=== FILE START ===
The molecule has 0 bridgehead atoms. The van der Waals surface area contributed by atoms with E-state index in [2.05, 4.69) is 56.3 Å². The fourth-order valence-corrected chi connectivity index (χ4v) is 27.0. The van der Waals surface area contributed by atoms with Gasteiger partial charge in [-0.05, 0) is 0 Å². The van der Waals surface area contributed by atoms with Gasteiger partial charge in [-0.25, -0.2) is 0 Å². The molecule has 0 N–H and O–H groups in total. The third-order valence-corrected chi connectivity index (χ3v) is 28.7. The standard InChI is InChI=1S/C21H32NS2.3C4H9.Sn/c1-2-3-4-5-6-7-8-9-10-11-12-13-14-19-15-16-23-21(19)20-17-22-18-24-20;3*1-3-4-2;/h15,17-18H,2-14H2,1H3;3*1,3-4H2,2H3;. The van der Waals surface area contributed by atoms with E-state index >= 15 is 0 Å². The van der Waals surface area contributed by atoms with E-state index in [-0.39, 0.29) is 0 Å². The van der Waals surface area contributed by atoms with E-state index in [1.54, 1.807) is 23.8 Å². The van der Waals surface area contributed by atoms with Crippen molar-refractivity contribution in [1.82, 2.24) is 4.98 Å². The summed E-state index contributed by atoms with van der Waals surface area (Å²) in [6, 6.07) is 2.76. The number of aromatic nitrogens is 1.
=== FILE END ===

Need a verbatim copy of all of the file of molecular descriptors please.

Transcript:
The molecule has 0 bridgehead atoms. The van der Waals surface area contributed by atoms with E-state index in [2.05, 4.69) is 56.3 Å². The fourth-order valence-corrected chi connectivity index (χ4v) is 27.0. The van der Waals surface area contributed by atoms with Gasteiger partial charge in [-0.05, 0) is 0 Å². The van der Waals surface area contributed by atoms with Gasteiger partial charge in [-0.25, -0.2) is 0 Å². The molecule has 0 N–H and O–H groups in total. The third-order valence-corrected chi connectivity index (χ3v) is 28.7. The standard InChI is InChI=1S/C21H32NS2.3C4H9.Sn/c1-2-3-4-5-6-7-8-9-10-11-12-13-14-19-15-16-23-21(19)20-17-22-18-24-20;3*1-3-4-2;/h15,17-18H,2-14H2,1H3;3*1,3-4H2,2H3;. The van der Waals surface area contributed by atoms with E-state index >= 15 is 0 Å². The van der Waals surface area contributed by atoms with E-state index in [-0.39, 0.29) is 0 Å². The van der Waals surface area contributed by atoms with E-state index in [1.54, 1.807) is 23.8 Å². The van der Waals surface area contributed by atoms with Crippen molar-refractivity contribution in [1.82, 2.24) is 4.98 Å². The summed E-state index contributed by atoms with van der Waals surface area (Å²) in [6, 6.07) is 2.76. The number of aromatic nitrogens is 1.